Leadership Hopkinsville Class 2014-2015 / Opening Retreat
By: Sharon Butts
The two-day opening retreat was held at the beautiful Pennyrile Forest State Park. We immediately began to learn about the 20 leaders that were chosen for this year’s class in which we all had various diverse backgrounds. It was very inspiring to me to see how each of my classmates were already considered trailblazers in their professions and have already been leading a path for others to follow. Each classmate exhibits a passion for serving our community and embracing new ideas and vision to take our community into the twenty first century and beyond.
Our class had the wonderful opportunity to be engaged with the great leaders of our community (Trustees) who shared with our class how they have led our community to where it is today. We had the opportunity to explore the past and we learned about the history of our community in which the community foundation was built. We learned how we looked demographically compared to other areas in regards to growth and development and we shared our concerns for our community as well as our achievements for our community.
We smiled, we laughed, we joked, we told stories…we bonded! We share the passion, we share the vision and together we will strive to lead our community to greatness and leave a legacy for others to follow.
Thank you to each guest who came to present to our class and to our coordinators DeAnna Yates & Melissa Spurr, you kept us laughing all day long!
By: Melissa Stevenson
To better understand the impact Fort Campbell has on the region, the Leadership Hopkinsville along with Leadership Cadiz were given a day long glimpse into the inter-workings of the military installation. Fort Campbell, home of the Screaming Eagles of the 101st Airborne Division, is located only minutes away from Hopkinsville. With its sprawling 106,700 acres, this massive installation straddles the Kentucky/Tennessee state lines. In addition to the 101st, there are other units that are on post including: 5th Special Forces Group (Airborne), 160th Special Operations Aviation Regiment, and 52nd Ordnance Group. And in joint effort with the Army, do not be surprised to see the Air Force and the Navy located on the post as well.
Our day began promptly at 8:30am. Specialist Johnathon Neat, our tour guide for the day, picked us up at Gate 7 where we boarded the bus to begin our day’s adventure. First stop was Coles Park where we were briefed by James Halford on the significance, size, and demographics of the post. Unlike other army posts, Fort Campbell’s unique location allows for quick deployment of its soldiers, units and supplies by its expansive one of a kind railway system, use of area rivers and highways, and its extra-long runways.
With approximately 31,000 active duty soldiers and approximately 53,000 family members, Mr. Halford also shared that Fort Campbell supports the 5th largest military population in the Army and the 7th largest in the Department of Defense. And in addition to serving the military, Fort Campbell is also the largest employer of civilians in the area. Within its confines, the post is a small city which can be self-sustaining if need be. Soldiers and their families can live on the post, shop, eat, attend school from elementary thru college, and never leave its gates.
Following Coles Park, we traveled to Division Headquarters where we learned of the history behind the 101st Screaming Eagles and had the opportunity for a welcome and photograph with Major General Gary Volesky, Commanding General of the 101st.
Leaving headquarters, we visited one of the Engagement Skills Trainers where we had hands on experience shooting M-14’s and machine guns. In the simulations, we also experienced different scenarios that soldiers face when they are in combat. With our adrenaline pumping, we headed to lunch at the 5th Special Forces Dining Facility (DFAC). Lunch in the present day dining facilities are no comparison to the mess halls of long ago, and the food was great too!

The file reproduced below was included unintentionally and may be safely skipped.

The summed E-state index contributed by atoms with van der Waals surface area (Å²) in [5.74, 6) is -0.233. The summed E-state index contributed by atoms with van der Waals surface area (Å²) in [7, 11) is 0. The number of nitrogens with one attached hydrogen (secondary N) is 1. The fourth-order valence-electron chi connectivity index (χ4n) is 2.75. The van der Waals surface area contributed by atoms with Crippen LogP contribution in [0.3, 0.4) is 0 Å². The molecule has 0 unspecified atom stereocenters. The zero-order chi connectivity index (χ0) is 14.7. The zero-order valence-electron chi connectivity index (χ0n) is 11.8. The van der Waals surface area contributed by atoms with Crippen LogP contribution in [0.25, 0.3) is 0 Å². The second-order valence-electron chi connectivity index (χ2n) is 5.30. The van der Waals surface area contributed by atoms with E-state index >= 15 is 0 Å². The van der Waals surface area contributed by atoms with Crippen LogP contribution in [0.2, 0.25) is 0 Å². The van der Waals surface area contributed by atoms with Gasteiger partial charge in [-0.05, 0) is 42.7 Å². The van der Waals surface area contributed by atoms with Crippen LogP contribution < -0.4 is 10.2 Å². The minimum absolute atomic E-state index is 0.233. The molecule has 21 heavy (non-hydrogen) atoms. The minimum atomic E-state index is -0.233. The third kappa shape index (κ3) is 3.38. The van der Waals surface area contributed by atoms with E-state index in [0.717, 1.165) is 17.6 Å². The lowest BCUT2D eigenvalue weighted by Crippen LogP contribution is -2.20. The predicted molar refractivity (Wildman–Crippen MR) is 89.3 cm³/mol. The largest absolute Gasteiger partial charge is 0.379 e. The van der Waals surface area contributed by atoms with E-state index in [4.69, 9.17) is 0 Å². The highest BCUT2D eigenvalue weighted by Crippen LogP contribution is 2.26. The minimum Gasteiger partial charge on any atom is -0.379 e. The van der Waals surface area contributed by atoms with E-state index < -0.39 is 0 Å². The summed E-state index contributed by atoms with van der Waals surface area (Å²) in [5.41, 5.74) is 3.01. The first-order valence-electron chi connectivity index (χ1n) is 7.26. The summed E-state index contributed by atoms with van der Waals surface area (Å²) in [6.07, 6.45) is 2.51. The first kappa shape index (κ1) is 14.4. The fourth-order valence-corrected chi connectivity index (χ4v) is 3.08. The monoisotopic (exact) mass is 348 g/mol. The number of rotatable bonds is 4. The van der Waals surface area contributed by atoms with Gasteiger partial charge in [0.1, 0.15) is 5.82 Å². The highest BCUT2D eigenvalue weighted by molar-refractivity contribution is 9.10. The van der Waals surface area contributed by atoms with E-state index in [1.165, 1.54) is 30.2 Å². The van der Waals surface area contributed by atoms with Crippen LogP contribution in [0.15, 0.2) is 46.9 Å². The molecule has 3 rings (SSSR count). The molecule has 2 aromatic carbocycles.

Fort Campbell is also home to the Sabalauski Air Assault School, the only air assault school in the world. On any given day there can be 200-1200 soldiers on the training grounds learning how to rappel, how to do swing loads with helicopters, running the obstacle course, or getting in their 12 mile run as part of the school requirements. Each soldier that comes to Fort Campbell is required to complete the air assault school training. The intense training lasts for 10 days and during those 10 days, soldiers are drilled at the highest level mentally and physically. After watching an impressive demonstration given by the instructors, each person in the leadership class was given the opportunity to rappel. For some, rappelling was by far the highlight of the day and an experience some will never forget.
To close the day, our last stop was the Don F. Pratt Museum. It is here the history of Fort Campbell is ever present as a reminder of how it all started and where it is today. In peacetime and war, the 101st has been there. Thank you to Fort Campbell for this wonderful opportunity. We, as a region, are very fortunate for many reasons to have Fort Campbell near to us and we as a leadership group were very fortunate to share in this once in a lifetime experience.
Our morning started at Millbrooke Elementary School with their morning assembly. Most everyone agreed at the end of the day that morning assembly was one of the best parts of the day. We then moved to Millbrooke’s Library where we had a nice breakfast and an overview of Christian County Public Schools from Ms. Gemmill. Leadership then traveled to Heritage Christian Academy where we took a tour of the school and learned about the private sector of education. From there we traveled to Hopkinsville High School and met in the cafeteria. We started with an introduction from the principle and assistant principle then were giving a tour of the school by the Hopkinsville High School ROTC. We then moved to the middle school where we had lunch and book discussion with Melissa Kempa. After our book discussion we had a Q&A session with a panel of various administrators in our school system. Afterwards we traveled to the Gateway Academy for a tour. Our last stop of the day was the Hopkinsville Community College where we watched a nursing class demonstration, had a technology center walk through with Stuart Zieman, Q&A with students from various private and public schools, Q&A with some of the college’s administration, wrapped up with presentation discussion and homework review.